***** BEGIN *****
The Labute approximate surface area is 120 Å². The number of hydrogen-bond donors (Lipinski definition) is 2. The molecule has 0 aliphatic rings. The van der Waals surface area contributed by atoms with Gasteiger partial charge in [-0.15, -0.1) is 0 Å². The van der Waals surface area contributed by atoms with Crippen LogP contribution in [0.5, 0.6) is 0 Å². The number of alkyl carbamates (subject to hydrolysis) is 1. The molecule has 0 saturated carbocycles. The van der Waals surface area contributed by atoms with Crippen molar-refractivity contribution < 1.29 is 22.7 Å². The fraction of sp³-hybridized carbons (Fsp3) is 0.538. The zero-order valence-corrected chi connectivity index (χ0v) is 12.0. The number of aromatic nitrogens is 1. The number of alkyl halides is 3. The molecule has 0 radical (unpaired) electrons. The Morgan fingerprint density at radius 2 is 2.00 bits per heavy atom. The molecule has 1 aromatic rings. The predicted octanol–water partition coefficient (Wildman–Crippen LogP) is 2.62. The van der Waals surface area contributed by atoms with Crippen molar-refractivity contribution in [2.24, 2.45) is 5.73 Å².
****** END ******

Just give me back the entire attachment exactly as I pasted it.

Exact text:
The Labute approximate surface area is 120 Å². The number of hydrogen-bond donors (Lipinski definition) is 2. The molecule has 0 aliphatic rings. The van der Waals surface area contributed by atoms with Gasteiger partial charge in [-0.15, -0.1) is 0 Å². The van der Waals surface area contributed by atoms with Crippen LogP contribution in [0.5, 0.6) is 0 Å². The number of alkyl carbamates (subject to hydrolysis) is 1. The molecule has 0 saturated carbocycles. The van der Waals surface area contributed by atoms with Crippen molar-refractivity contribution < 1.29 is 22.7 Å². The fraction of sp³-hybridized carbons (Fsp3) is 0.538. The zero-order valence-corrected chi connectivity index (χ0v) is 12.0. The number of aromatic nitrogens is 1. The number of alkyl halides is 3. The molecule has 0 radical (unpaired) electrons. The Morgan fingerprint density at radius 2 is 2.00 bits per heavy atom. The molecule has 1 aromatic rings. The predicted octanol–water partition coefficient (Wildman–Crippen LogP) is 2.62. The van der Waals surface area contributed by atoms with Crippen molar-refractivity contribution in [2.24, 2.45) is 5.73 Å².